Cardiopulmonary exercise testing in COVID-19 patients at 3 months follow-up.

Clavario P; De Marzo V; Lotti R; Barbara C; Porcile A; Russo C; Beccaria F; Bonavia M; Bottaro LC; Caltabellotta M; Chioni F; Hautala AJ; Griffo R; Parati G; Corrà U; Porto I;

International journal of cardiology [Int J Cardiol] 2021 Jul 23. Date of Electronic Publication: 2021 Jul 23.

Background: Long-term effects of Coronavirus Disease of 2019 (COVID-19) and their sustainability are of the utmost relevance. We aimed to determine: 1) functional capacity of COVID-19 survivors by cardiopulmonary exercise testing (CPET); 2) characteristics associated with cardiopulmonary exercise testing (CPET) performance; 3) safety and tolerability of CPET.
Methods: We prospectively enrolled consecutive patients with laboratory-confirmed COVID-19 discharged alive at Azienda Sanitaria Locale-3, Genoa. At 3-month from hospital discharge, complete clinical evaluation, trans-thoracic echocardiography, CPET, pulmonary function test, and dominant leg extension (DLE) maximal strength evaluation were performed.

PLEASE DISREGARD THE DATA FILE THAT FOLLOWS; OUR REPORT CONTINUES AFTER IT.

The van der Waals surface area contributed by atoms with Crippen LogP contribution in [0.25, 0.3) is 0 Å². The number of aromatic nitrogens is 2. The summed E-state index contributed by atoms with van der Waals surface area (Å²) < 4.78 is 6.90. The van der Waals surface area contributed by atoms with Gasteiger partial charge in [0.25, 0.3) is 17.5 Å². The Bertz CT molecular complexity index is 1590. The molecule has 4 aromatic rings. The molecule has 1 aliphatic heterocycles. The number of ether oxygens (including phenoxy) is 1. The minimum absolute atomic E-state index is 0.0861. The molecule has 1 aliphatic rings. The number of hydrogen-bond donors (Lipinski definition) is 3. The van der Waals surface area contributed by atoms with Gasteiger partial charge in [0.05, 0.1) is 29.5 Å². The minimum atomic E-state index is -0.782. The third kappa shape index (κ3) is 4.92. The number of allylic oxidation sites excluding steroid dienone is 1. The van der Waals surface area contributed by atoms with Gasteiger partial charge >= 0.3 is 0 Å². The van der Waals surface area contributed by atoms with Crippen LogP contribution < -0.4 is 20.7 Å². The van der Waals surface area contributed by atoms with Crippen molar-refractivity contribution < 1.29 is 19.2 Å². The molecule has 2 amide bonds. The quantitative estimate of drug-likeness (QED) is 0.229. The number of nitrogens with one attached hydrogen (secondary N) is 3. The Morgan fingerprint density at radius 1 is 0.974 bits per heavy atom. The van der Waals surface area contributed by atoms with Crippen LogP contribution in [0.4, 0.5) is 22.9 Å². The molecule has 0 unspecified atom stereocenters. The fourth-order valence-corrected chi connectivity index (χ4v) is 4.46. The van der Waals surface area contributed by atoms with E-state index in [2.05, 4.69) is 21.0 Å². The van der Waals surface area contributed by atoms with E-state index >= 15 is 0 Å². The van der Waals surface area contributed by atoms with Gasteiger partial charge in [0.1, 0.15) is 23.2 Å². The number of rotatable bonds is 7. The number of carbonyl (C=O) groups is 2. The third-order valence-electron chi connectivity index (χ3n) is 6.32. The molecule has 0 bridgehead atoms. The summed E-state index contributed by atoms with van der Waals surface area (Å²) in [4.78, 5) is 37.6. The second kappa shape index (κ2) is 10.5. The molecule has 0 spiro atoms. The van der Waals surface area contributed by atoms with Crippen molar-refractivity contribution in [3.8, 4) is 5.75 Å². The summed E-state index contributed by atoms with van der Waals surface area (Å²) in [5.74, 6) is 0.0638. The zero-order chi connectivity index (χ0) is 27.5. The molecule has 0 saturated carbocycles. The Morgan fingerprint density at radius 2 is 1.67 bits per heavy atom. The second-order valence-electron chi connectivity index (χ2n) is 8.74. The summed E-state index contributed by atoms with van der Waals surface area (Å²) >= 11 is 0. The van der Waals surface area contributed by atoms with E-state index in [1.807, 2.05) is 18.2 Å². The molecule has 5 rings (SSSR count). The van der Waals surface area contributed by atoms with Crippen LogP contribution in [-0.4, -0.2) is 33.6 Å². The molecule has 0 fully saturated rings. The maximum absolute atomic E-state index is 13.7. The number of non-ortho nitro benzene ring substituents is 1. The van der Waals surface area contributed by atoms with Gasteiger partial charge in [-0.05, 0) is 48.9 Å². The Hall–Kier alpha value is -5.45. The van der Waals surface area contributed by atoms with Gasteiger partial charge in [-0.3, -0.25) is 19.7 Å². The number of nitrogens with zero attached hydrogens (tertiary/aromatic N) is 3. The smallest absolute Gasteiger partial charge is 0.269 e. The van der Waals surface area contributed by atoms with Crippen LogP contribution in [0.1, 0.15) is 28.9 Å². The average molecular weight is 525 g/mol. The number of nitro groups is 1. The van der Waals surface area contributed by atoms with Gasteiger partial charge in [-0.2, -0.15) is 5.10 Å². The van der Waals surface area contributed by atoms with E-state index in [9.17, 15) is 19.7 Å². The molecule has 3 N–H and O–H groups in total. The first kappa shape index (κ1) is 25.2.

Results: From 225 patients discharged from March to November 2020, we excluded 12 incomplete/missing cases, 13 unable to perform CPET leading to a final population of 200. Median percent-predicted peak oxygen uptake (%pVO2) was 88% (78.3-103.1). Ninety-nine(49.5%) patients had %pVO2 below, whereas 101(50.5%) above the 85% predicted value (indicating normality). Of 61/99 patients with reduced %pVO2 but normal anaerobic threshold, 9(14.8%) had respiratory, 21(34.4%) cardiac, and 31(50.8%) non-cardiopulmonary limitation of exercise. One-hundred sixty(80.0%) patients complain at least one symptom, without relationship with pVO2. Multivariate linear regression analysis showed percent-predicted forced expiratory volume in one-second(β = 5.29,p = 0.023), percent-predicted diffusing capacity of lungs for carbon monoxide(β = 6.31,p = 0.001), and DLE maximal strength(β = 14.09,p = 0.008) independently associated with pVO2. None adverse event was reported during/after CPET neither the involved health professionals developed COVID-19.
Conclusions: CPET after COVID-19 is safe and about 1/3rd of COVID-19 survivors show functional capacity limitation mainly explained by muscular impairment, calling for future research to identify patients at higher risk of long-term effects that may benefit from careful surveillance and targeted rehabilitation.